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Re: YouTube IP Hijacking

  • From: Scott Francis
  • Date: Mon Feb 25 06:57:22 2008
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On Sun, Feb 24, 2008 at 10:49 PM, Sean Donelan <[email protected]> wrote:
>  On Mon, 25 Feb 2008, Steven M. Bellovin wrote:
>  > How about state-of-the-art routing security?
>  The problem is what is the actual trust model?
>  Are you trusting some authority to not be malicious or never make a
>  mistake?
>  There are several answers to the malicious problem.
>  There are fewer answers to never making a mistake problem.

+5, Insightful.

The focus thus far seems to have been on establishing security on the
basis of trusted senders (SPF for BGP, if you'll pardon my rather
crude analogy). The impact of a mistake-based failure in a trusted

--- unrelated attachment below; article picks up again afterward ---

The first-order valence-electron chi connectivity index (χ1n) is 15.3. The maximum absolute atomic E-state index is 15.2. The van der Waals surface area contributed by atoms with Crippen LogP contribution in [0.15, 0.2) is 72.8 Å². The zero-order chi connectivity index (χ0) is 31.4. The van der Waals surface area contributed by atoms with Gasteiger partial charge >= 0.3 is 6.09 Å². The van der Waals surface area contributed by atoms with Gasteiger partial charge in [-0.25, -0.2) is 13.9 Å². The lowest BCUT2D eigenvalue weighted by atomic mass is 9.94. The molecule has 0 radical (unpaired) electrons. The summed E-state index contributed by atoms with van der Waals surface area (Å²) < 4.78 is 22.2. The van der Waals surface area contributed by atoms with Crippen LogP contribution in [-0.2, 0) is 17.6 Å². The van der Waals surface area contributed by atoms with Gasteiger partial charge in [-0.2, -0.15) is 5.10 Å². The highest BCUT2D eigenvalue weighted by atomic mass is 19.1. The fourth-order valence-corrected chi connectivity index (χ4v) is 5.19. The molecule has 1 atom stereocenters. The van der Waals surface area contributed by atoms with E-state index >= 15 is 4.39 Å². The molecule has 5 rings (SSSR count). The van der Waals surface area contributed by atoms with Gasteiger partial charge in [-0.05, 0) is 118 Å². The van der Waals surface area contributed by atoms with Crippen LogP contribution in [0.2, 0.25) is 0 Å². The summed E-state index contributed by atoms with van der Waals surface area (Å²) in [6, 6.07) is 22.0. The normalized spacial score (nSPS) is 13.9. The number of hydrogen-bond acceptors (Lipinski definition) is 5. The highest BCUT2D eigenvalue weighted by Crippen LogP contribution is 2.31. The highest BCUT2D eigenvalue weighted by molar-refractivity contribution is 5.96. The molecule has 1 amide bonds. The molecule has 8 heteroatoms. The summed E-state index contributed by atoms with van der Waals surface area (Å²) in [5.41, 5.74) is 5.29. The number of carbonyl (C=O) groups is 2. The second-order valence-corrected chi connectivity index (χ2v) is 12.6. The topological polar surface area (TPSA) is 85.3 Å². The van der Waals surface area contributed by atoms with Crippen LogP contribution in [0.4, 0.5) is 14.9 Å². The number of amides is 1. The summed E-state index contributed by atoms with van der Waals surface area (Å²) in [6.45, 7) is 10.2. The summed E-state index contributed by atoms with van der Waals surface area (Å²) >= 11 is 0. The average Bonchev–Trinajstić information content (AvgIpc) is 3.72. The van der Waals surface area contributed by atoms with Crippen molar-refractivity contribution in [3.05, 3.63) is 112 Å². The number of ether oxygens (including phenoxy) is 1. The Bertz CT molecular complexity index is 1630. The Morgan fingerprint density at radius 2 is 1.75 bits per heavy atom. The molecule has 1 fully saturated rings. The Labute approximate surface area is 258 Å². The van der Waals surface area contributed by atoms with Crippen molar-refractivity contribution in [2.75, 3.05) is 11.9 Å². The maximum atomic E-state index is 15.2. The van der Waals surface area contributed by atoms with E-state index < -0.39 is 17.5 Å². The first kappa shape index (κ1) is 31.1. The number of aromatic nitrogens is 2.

scenario could actually be quite a bit higher than what we've seen
thus far:

1) if data (e.g. routes) from a "trusted" source is allowed into a
network (or used as a basis for decision-making) with minimal
screening, attackers will immediately shift focus to spoofing trusted
sources, just as they currently do in other scenarios;

2) the impact of a typo or other operator error when operating in
"trusted mode" is much higher than that of mistakes from non-trusted
sources (if 17557's upstream had trusted a little less - by not
automatically propagating any new routes that showed up at the front
door - the current incident could very well have amounted to little
more than a log entry somewhere, and perhaps an email).

 I think what you and Steve Bellovin had to say about anti-mistake
protocol and belt-and-suspenders should be garnering at least as much
consideration as prevention of malicious attacks/forgeries/etc.,
considering the percentage of outages caused by operator error vs
those caused by malice ...
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